Peach Twig: Effective Treatment for Assassin Bug Bites

Peach Twig: Effective Treatment for Assassin Bug Bites

One of the more annoying of the canyon bugs is a variety of assassin bug commonly called the cone-nosed kissing beetle. These little blood-sucking creatures are silent, and it doesn’t hurt when they bite you, at least not at first. Usually by the time you notice the bite, the bug has bitten you several times and then wandered off to find more victims.

In about ten minutes though, you’ll know you were bitten by the insane, mind consuming itc accompanied by a sense of numbness and pain that starts to spread from the bite site outwards, often affecting a large majority of the body. Not only that, it can last for days (usually about 48 hours). Allergic reactions are possible but rare, even in people sensitive to other bug bites or stings. Not so much fun. I’d discovered some time ago that using Larrea topically greatly reduced the duration of symptoms from 48 hours to more like 4 hours, much better.

But then one day I couldn’t find my Larrea after Wolf got bit. I was pulling my little wooden chest of tinctures apart in panic as the pain and itching rapidly spread from his toe to his calf. Finally, I gave up on finding the Larrea and grabbed the Peach (Prunus persica) twig/flower tincture. I knew it worked on many hyperimmune situations as well as in lots of bug bites but didn’t know how it would work. After smearing the tincture all over the bite site and giving a 1/3 of a dropper internally I waited to see if anything would happen or if the venom would continue on its merry way.

In about ten minutes I asked him how it was doing. He looked up from his work, peered down at his foot and looked rather incredulous. It had evidently receded back down just into the toes. In fifteen more minutes, it was gone except a linger sense of numbness that cleared up in about three hours. I thought maybe it was a fluke, but we’ve repeated the results a couple more times now. One application and quick resolution. Very impressive.

One day not long ago I found myself using Peach in the morning to calm my nerves, Peach in the afternoon for a venomous insect and Peach in the evening for mild altitude sickness in a pregnant guest, all with great results. A very very useful little plant.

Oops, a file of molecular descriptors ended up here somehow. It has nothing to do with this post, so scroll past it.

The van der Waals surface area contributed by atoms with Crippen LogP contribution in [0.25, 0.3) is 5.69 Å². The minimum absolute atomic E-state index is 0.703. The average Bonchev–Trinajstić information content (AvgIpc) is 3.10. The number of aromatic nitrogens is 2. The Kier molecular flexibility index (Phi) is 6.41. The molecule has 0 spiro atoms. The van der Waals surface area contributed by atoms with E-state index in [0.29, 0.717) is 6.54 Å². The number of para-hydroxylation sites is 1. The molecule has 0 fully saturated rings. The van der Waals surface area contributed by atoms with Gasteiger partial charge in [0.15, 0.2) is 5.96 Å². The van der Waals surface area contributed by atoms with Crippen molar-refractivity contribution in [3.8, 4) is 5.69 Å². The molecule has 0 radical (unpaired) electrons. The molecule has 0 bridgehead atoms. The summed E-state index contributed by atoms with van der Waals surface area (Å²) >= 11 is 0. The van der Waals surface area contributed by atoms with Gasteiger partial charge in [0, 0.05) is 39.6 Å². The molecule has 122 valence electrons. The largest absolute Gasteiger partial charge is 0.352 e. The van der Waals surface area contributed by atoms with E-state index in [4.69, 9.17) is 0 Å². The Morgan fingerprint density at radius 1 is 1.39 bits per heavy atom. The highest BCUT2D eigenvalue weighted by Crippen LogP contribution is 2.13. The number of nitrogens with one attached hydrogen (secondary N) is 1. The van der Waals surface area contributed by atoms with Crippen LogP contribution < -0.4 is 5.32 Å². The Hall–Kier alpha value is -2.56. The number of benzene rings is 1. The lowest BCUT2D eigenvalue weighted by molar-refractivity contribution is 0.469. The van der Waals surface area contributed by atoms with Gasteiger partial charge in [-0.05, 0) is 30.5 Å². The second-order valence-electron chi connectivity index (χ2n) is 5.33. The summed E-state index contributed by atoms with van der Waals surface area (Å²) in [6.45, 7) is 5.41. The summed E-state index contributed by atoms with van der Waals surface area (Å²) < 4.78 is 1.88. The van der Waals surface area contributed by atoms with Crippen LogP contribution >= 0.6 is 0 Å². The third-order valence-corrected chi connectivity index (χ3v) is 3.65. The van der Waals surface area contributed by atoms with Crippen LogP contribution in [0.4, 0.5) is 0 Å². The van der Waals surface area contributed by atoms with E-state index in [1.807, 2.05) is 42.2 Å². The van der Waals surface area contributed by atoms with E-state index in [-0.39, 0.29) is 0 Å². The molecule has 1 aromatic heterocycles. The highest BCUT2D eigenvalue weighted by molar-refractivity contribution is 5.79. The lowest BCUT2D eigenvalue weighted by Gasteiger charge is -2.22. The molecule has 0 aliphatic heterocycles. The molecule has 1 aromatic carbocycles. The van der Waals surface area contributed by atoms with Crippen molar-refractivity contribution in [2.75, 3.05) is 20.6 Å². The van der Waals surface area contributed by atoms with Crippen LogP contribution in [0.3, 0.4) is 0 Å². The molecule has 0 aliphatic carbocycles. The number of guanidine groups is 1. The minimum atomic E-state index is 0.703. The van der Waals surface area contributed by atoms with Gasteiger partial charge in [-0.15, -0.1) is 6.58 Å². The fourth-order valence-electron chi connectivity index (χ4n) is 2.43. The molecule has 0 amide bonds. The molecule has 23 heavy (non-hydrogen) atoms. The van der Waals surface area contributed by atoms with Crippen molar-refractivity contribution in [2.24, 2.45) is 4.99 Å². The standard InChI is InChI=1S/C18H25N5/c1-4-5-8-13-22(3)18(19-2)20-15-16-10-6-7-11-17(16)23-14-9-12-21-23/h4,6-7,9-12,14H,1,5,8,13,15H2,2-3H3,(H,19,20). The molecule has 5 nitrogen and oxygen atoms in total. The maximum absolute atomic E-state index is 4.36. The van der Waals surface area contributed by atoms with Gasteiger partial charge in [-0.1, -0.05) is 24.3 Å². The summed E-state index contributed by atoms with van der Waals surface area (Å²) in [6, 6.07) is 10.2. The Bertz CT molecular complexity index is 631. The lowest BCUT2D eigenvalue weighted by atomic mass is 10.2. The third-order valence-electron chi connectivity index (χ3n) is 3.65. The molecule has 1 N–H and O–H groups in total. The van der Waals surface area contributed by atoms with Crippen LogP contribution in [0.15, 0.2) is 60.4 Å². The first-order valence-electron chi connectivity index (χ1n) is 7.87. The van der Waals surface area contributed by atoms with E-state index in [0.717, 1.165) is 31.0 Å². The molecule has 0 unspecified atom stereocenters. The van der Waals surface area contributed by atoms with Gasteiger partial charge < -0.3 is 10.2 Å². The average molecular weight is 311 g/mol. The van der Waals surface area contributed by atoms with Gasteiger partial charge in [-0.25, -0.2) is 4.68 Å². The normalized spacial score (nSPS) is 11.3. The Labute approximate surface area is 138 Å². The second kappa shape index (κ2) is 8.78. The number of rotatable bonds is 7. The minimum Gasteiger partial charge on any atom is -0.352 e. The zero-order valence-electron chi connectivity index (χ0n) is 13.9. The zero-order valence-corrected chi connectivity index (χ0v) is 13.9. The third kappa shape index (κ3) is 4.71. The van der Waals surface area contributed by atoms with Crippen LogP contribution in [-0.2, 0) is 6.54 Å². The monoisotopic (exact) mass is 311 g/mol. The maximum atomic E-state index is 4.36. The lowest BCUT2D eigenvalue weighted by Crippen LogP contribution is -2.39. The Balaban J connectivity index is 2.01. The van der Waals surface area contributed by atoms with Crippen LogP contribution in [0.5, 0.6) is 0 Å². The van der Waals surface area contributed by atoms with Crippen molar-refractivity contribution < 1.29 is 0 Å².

As an aside on those bad little bugs, the most dangerous part of them is not the bite but the fact that they sometimes carry a parasite that can result in Chagas disease, an potentially deadly form of Sleeping Sickness in the Americas. To help avoid contracting the parasite, be sure to wash your hands after touching them (and keep your hands away from your mouth, eyes and other mucus membranes in the meantimes) and try to catch the bug at once so it doesn’t have a chance to excrete on or near the wound it’s just inflicted upon you (you know how parasites love feces). And now that I’ve freaked you out good and proper, I’ll tell you I had rattlesnake for supper last night too.

~More lovely Peach Pics from Wikipedia until I take my own~

7 Comments

  1. Vicky
    Jul 26, 2008

    I’m mot sure if I asked you this already, or if I just meant to, but do all Prunus spp. work in a similar way? What are some differences and similarities between peach, plum, and cherry? I planted a little Chickasaw Plum (Prunus augustifolia) in my yard this spring. The fruit looks and tastes like a miniature apricot.

  2. shamana flora
    Jul 26, 2008

    hah! that’s a good advertisement for the canyon life my dear! Does bug oil repellant work on these critters?? I’ve a strong combo that has neem and other things in it. works pretty good for mosquitos and ticks and such.
    meh! kissing bugs! allison said to watch out for them. I’ve never seen them there before….
    snake for dinner eh?:P

  3. Kiva Rose
    Jul 26, 2008

    Vicky… well, yes and no. You can check out my recent post on Nervine Differentials to see some of the subtle differences between Peach and Cherry. Most all of the Prunus spp (and all of the Rose family for that matter) have an overall cooling, anti-inflammatory kind of effect but they have varying affinities for the different organ systems as well as differing emphasis on which actions are strongest. Maybe I’ll get around to a post on Rose family differentials one of these days.

    Darcey, that’s exactly what Wolf said LOL. But hell, it’s better than ticks with lyme disease in my way of thinking, which far more common back in the civilized East. Probably the oil would work on them is it does for ticks. We almost never see them outdoors though, they like hiding in houses and packrat nests mostly.

    Yep, rattlesnake with butter and lemon juice, one of the best wild meats ever.

  4. Kiva Rose
    Jul 26, 2008

    Oh, and I should mention there’s absolutely no evidence that the kissing bugs here have the parasite responsible for Chagas Disease, which is usually found further South and in warmer climates than here in the mountains. No one bitten (actually just Wolf and Loba in all these years) has ever shown any symptoms of Chagas and nothing has shown up in blood tests either.

  5. Vicky
    Jul 27, 2008

    Cool, thanks!

  6. jim mcdonald
    Jul 27, 2008

    I’v ebeen using peach on bad bites and stings for awhile now; often combine it with yarrow (to move/disperse the blood through/away from the bite) and plantain. Works quite nicely.

    Ragweed can be added for histamine reactions (or use the tinctrue to wet some tobacco for a poultice).

    Peach sometimes does wonders for hives, too, but is best if you don’t scratch the hell out of them. Leave them along, put peach on, and let them be, and they’ll clear up quite nicely, scratch them into open wounds and they’ll itch dreadfully to spite you.

  7. Dessa
    Jul 28, 2008

    You have a really wonderful blog and I have really enjoyed reading through it. The information is wonderful.

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